Contact Information

Ronald Green, Ph.D.
(210) 522-5305
rgreen@swri.org

James Prikryl
(210) 522-5667
jprikryl@swri.org

Site Characterization

Image: This magnetic survey contour map reveals the location of a buried, 16-inch-diameter gas pipeline. Sewers, utility lines, and fencing are among the features shown.

This magnetic survey contour map reveals the location of a buried, 16-inch-diameter gas pipeline. Sewers, utility lines, and fencing are among the features shown.


Image: Geotechnical and hydrogeologic site evaluation often requires surface and near-surface soils characterization. This ground conductivity survey map over the footprint of a proposed manufacturing facility (blue box) illustrates the distribution of electrically conductive clay and clay-rich soils (blue, green, and yellow colors) with respect to electrically resistive sandy soils (red and pink colors).

Geotechnical and hydrogeologic site evaluation often requires surface and near-surface soils characterization. This ground conductivity survey map over the footprint of a proposed manufacturing facility (blue box) illustrates the distribution of electrically conductive clay and clay-rich soils (blue, green, and yellow colors) with respect to electrically resistive sandy soils (red and pink colors).


Image: To map measurements accurately, SwRI scientists survey ground conductivity with an electromagnetic system coupled to a global positioning system.

To map measurements accurately, SwRI scientists survey ground conductivity with an electromagnetic system coupled to a global positioning system.

Delineating the subsurface distribution of geologic material and features (including faults and voids) and freshwater resources, and identifying contaminated zones and buried tanks play an important role in geotechnical site characterization, geologic and hydrologic resource exploration, and environmental site assessment and restoration. When conducting site characterization activities, exploratory borehole data are increasingly being supplemented with data from noninvasive, surface-based geophysical investigations to establish the need for and location of further site characterization (e.g., borings or test pits), thereby, reducing overall cost. Geophysical survey techniques provide a remote means of mapping subsurface geology, reservoirs, and contamination.

Geophysical Survey Techniques

The Geosciences and Engineering Division at Southwest Research Institute (SwRI) conducts integrated geophysical surveys to characterize the Earth's subsurface. Scientists and engineers with expertise and applied experience in geology, geophysics, and geolocation have developed cost-effective methods for comprehensive subsurface mapping using the following geophysical techniques:

Geophysical methods are selected based upon site-specific criteria, including:

  • Electromagnetic properties of and contrasts between subsurface materials
  • Desired depth of investigation
  • Desired resolution

Using state-of-the-science geophysical and geolocation instrumentation, software, and data processing methods (including joint inversions), Staff can rapidly and accurately locate, map, and interpret subsurface features and anomalies.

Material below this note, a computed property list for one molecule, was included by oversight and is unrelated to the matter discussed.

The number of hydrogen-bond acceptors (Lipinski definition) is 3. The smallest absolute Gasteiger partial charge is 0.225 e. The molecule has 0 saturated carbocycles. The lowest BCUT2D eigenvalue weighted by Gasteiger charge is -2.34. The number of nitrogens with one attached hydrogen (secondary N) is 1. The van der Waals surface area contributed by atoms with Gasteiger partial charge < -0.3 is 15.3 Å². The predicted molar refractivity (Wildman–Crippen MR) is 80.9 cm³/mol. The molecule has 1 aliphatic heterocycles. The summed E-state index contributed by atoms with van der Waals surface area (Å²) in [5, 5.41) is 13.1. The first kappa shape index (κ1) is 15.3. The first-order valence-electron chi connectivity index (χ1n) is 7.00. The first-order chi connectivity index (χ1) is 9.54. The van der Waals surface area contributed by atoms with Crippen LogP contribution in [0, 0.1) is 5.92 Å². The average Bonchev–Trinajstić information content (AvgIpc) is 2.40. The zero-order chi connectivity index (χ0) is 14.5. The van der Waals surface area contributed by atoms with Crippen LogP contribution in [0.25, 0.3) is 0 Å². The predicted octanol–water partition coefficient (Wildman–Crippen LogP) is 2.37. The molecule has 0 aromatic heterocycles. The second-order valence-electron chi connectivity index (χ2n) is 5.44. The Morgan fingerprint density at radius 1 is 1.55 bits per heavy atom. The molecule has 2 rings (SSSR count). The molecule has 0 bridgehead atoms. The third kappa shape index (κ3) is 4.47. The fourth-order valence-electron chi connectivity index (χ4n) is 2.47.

Site Characterization Applications

Geophysical survey techniques provide data at a variety of scales, from the regional geologic setting to the site-specific level, and these data can be applied to a range of environmental, natural resource, and geotechnical engineering site characterization needs.

Scientists have applied geophysical measurements and survey techniques to:

  • Detection and mapping of geologic structure (lithology/fault detection and delineation)
  • Cave and karst feature detection
  • Reconnaissance and site-specific resource assessment for the aggregate industry (hard rock and unconsolidated sediments)
  • Evaluation of soil and consolidated sediment for geotechnical design of foundations and seismic site response
  • Aquifer characterization
  • Delineation of depth to groundwater
  • Water quality (salinity)
  • Delineation of buried igneous features (e.g., dikes and volcanoes)
  • Delineation of buried metal objects, pipelines, and electric utilities
  • Leaking dam evaluation
Image: Shallow karst features in limestone can affect building and foundation designs. This electrical resistivity profile illustrates the probable depth and extent of electrically resistive karst features, such as caves and cavities, beneath a retail development site.

Shallow karst features in limestone can affect building and foundation designs. This electrical resistivity profile illustrates the probable depth and extent of electrically resistive karst features, such as caves and cavities, beneath a retail development site.


Image: Paleo-stream channel deposits are sources of sand and gravel for aggregate and may be shallow aquifers that can be developed for water supply. This electrical resistivity profile illustrates the depth, extent, and thickness of an electrically resistive paleo-stream channel deposited in a fluvial sedimentary environment.

Paleo-stream channel deposits are sources of sand and gravel for aggregate and may be shallow aquifers that can be developed for water supply. This electrical resistivity profile illustrates the depth, extent, and thickness of an electrically resistive paleo-stream channel deposited in a fluvial sedimentary environment.

Related Terminology

geologic resource exploration  •  geotechnical site characterization  •  noninvasive geophysical measurements  •  surface-based measurements  •  geophysical survey techniques  •  subsurface geology maps  •  subsurface feature detection

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Southwest Research Institute® (SwRI®), headquartered in San Antonio, Texas, is a multidisciplinary, independent, nonprofit, applied engineering and physical sciences research and development organization with 11 technical divisions.

04/15/14